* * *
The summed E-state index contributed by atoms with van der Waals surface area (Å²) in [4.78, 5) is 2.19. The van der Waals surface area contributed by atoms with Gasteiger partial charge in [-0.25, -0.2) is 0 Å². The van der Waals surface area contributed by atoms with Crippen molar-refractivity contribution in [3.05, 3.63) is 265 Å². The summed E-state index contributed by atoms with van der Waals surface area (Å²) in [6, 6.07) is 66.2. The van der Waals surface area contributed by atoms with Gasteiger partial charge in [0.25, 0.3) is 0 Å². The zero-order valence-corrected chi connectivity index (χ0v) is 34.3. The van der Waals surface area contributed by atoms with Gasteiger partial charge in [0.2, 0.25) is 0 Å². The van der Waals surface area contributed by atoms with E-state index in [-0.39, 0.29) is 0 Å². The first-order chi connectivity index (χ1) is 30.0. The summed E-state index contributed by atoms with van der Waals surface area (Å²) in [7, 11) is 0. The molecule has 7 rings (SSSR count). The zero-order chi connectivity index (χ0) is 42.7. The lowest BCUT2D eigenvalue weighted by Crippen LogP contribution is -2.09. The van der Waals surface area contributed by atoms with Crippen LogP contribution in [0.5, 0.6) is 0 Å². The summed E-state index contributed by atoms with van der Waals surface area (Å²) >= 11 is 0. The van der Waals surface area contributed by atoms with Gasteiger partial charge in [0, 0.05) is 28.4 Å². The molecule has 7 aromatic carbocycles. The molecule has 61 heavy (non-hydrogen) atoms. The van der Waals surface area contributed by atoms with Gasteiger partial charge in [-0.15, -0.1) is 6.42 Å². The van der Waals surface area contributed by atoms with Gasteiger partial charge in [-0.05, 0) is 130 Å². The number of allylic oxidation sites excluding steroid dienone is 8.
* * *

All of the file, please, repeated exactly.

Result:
The summed E-state index contributed by atoms with van der Waals surface area (Å²) in [4.78, 5) is 2.19. The van der Waals surface area contributed by atoms with Gasteiger partial charge in [-0.25, -0.2) is 0 Å². The van der Waals surface area contributed by atoms with Crippen molar-refractivity contribution in [3.05, 3.63) is 265 Å². The summed E-state index contributed by atoms with van der Waals surface area (Å²) in [6, 6.07) is 66.2. The van der Waals surface area contributed by atoms with Gasteiger partial charge in [0.25, 0.3) is 0 Å². The zero-order valence-corrected chi connectivity index (χ0v) is 34.3. The van der Waals surface area contributed by atoms with Gasteiger partial charge in [0.2, 0.25) is 0 Å². The van der Waals surface area contributed by atoms with E-state index in [-0.39, 0.29) is 0 Å². The first-order chi connectivity index (χ1) is 30.0. The summed E-state index contributed by atoms with van der Waals surface area (Å²) in [7, 11) is 0. The molecule has 7 rings (SSSR count). The zero-order chi connectivity index (χ0) is 42.7. The lowest BCUT2D eigenvalue weighted by Crippen LogP contribution is -2.09. The van der Waals surface area contributed by atoms with Crippen LogP contribution in [0.5, 0.6) is 0 Å². The summed E-state index contributed by atoms with van der Waals surface area (Å²) >= 11 is 0. The van der Waals surface area contributed by atoms with Gasteiger partial charge in [0, 0.05) is 28.4 Å². The molecule has 7 aromatic carbocycles. The molecule has 61 heavy (non-hydrogen) atoms. The van der Waals surface area contributed by atoms with Gasteiger partial charge in [-0.15, -0.1) is 6.42 Å². The van der Waals surface area contributed by atoms with Gasteiger partial charge in [-0.05, 0) is 130 Å². The number of allylic oxidation sites excluding steroid dienone is 8.